Tag Archives: kids

Iranian children’s books from the 1970s

Unbelievably beautiful children’s books were produced in Iran in the 1970s. I just wish that I could read them.

The images below are courtesy of A Journey Round My Skull’s “Iran” collection, which I strongly encourage you to visit. Such great use of color, brilliant illustrations, and gorgeous calligraphy… I’m kind of drooling right now. In fact, I should probably go fetch a hankie.

OK. All better. Anyway, please enjoy, and please also take a moment to visit the International Children’s Digital Library HERE.

All images below kindly borrowed from A Journey Round My Skull, a stellar blog of under-appreciated (old) books that you should visit at any and all times.

The birdies might be my favorite, despite the lack of calligraphy/text.

Follow A Journey Round My Skull on Twitter HERE and visit the blog HERE.

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Grammar Can Be Fun

Grammar Can Be Fun was written by Munro Leaf and published in 1934. Clearly, it rules. You can pretty much always assume I’ll dig something that instills good grammar, especially if that something explains the difference between “well” and “good.” And especially if those explanations are accompanied by awesome illustrations. All images below found over at Curious Pages (amazing blog of lesser-known children’s books, which you must visit A.S.A.P.!) by way of Martin Klasch:

French Friday: Capucine for Edurelief

One of my former French students sent me this Capucine video via Facebook the other day (merci PN!), and I can’t stop hearing Capucine’s cute, animated little narrative voice talking about “les popotames” (hippopotamuseseses).

Vodpod videos no longer available.

more about “Once upon a time… on Vimeo“, posted with vodpod

Quelle imagination de cette petite fille qui rêve des monstres et de la pauvreté et de l’égalité pour tous!

After I received the video, I did a little Googling and found that la petite Capucine has inspired a charitable endeavour by her mother, who is now raising funds for Edurelief, which is a non-profit that raises money to help kids in Mongolia who lack books and other educational necessities. Donations can be made directly to Edurelief, or you can purchase a ridiculously cute t-shirt that features one of Capucine’s original drawings and a quote from one of her adorable tales (quotes can be printed in French or in English). Some images from the website, which you should visit tout de suite:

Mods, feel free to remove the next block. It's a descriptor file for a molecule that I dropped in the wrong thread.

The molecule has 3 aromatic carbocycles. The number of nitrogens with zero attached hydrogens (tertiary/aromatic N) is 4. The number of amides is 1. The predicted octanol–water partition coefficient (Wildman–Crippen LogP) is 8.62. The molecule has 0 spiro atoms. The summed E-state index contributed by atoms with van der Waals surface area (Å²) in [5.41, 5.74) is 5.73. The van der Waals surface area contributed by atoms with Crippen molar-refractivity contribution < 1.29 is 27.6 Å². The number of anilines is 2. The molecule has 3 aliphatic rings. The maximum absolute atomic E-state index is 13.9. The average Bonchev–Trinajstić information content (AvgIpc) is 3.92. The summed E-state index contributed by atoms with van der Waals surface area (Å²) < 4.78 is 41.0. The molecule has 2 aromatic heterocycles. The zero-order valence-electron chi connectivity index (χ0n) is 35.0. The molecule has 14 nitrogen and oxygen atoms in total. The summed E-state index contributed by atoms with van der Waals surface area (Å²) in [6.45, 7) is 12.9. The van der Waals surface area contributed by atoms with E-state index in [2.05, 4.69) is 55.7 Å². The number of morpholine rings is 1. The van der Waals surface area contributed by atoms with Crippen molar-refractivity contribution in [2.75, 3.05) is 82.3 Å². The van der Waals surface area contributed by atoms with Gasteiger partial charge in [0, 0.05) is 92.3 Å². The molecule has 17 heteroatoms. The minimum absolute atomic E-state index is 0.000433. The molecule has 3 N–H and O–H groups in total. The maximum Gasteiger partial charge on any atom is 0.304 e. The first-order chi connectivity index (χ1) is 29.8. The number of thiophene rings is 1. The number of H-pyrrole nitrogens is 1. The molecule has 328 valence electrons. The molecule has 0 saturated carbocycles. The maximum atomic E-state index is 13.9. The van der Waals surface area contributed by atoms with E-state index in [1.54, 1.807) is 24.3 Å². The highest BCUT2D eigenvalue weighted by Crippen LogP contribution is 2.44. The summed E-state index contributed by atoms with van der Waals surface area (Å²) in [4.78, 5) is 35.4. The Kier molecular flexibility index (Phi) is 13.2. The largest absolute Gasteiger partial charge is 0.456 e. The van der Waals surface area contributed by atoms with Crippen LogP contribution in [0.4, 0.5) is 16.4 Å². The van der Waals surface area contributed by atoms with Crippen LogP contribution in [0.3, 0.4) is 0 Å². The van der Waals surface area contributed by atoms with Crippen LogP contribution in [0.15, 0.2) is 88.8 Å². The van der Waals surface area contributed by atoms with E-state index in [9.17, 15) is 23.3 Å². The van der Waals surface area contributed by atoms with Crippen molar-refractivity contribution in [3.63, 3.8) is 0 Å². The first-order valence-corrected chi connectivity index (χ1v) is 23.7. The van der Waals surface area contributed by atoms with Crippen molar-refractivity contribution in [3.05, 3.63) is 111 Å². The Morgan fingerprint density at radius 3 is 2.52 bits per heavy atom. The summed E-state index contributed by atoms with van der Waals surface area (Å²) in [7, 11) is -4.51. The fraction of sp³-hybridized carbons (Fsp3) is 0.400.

To learn more about la mignonne Capucine and to watch all of her storytelling videos, click over to the Capucha website HERE.

Some of my favorite Capucine photos from the website (I am having MAJOR difficulty dealing with how cute she is. I bet you will, too. Oh, and I also bet you’ll want that Nutella like I do, too.):

Swedish sweetness

It’s finally snowing in Boston. It was 70 degrees here on Thursday. Very anti-Decemberish. So, I’m extremely excited to see the white fluff whisping around outside and even sticking on the ground. I’m about to go celebrate with a fresh mug of hot chocolate and mini-marshmallows. But first, I want to share some fun Swedish finds with you… they’ll keep you happy and warm this Saturday evening, whether yours is snowy or not. 🙂

Vintage book covers and ads straight from David at the Klockarp Institute:

Dutch picture book covers

Adoringly observed over at BibliOdyssey, these covers originated from the early 19th to the 20th centuries:

Several more where these came from. Click over to BibliOdyssey HERE, and check out their beautifully extensive archives while you’re at it.

Pan Tu Nie Stał

Pan tu nie stał, meaning You Were Not Standing Here, is a Polish design blog created by sociologist Justyna Burzyńska and graphic designer Maciej Lebiedowicz, who are heavily inspired by vintage Polish designs from the 1930s onward. But that’s not all: they also have a shop by the same name, which features clothing, home decor, accessories, and paper products. Oh, and did I mention that they ROCK?

Just look:

All of the beautifully vibrant and inspiring images above are borrowed from their blog, which you can access (along with their shop) HERE.

French Friday: Babar!

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